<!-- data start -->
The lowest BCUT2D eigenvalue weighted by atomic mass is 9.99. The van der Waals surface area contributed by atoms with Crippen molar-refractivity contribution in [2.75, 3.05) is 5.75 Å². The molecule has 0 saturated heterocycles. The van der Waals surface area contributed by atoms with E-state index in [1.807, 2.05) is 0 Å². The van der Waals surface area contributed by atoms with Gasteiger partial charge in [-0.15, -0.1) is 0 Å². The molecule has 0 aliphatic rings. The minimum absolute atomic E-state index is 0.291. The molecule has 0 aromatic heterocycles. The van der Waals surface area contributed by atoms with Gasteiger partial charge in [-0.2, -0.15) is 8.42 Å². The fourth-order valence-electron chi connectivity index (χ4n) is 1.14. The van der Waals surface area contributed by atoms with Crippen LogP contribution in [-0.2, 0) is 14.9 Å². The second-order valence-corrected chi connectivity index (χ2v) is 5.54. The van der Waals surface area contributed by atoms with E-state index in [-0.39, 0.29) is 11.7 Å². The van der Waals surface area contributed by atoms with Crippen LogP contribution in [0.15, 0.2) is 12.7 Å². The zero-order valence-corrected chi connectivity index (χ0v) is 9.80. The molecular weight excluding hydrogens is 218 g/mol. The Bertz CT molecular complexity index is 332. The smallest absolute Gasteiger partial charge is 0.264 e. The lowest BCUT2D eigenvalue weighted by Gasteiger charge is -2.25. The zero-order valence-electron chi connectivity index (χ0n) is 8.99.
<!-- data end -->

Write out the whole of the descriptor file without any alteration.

The lowest BCUT2D eigenvalue weighted by atomic mass is 9.99. The van der Waals surface area contributed by atoms with Crippen molar-refractivity contribution in [2.75, 3.05) is 5.75 Å². The molecule has 0 saturated heterocycles. The van der Waals surface area contributed by atoms with E-state index in [1.807, 2.05) is 0 Å². The van der Waals surface area contributed by atoms with Gasteiger partial charge in [-0.15, -0.1) is 0 Å². The molecule has 0 aliphatic rings. The minimum absolute atomic E-state index is 0.291. The molecule has 0 aromatic heterocycles. The van der Waals surface area contributed by atoms with Gasteiger partial charge in [-0.2, -0.15) is 8.42 Å². The fourth-order valence-electron chi connectivity index (χ4n) is 1.14. The van der Waals surface area contributed by atoms with Crippen LogP contribution in [-0.2, 0) is 14.9 Å². The second-order valence-corrected chi connectivity index (χ2v) is 5.54. The van der Waals surface area contributed by atoms with E-state index in [-0.39, 0.29) is 11.7 Å². The van der Waals surface area contributed by atoms with Crippen LogP contribution in [0.15, 0.2) is 12.7 Å². The zero-order valence-corrected chi connectivity index (χ0v) is 9.80. The molecular weight excluding hydrogens is 218 g/mol. The Bertz CT molecular complexity index is 332. The smallest absolute Gasteiger partial charge is 0.264 e. The lowest BCUT2D eigenvalue weighted by Gasteiger charge is -2.25. The zero-order valence-electron chi connectivity index (χ0n) is 8.99.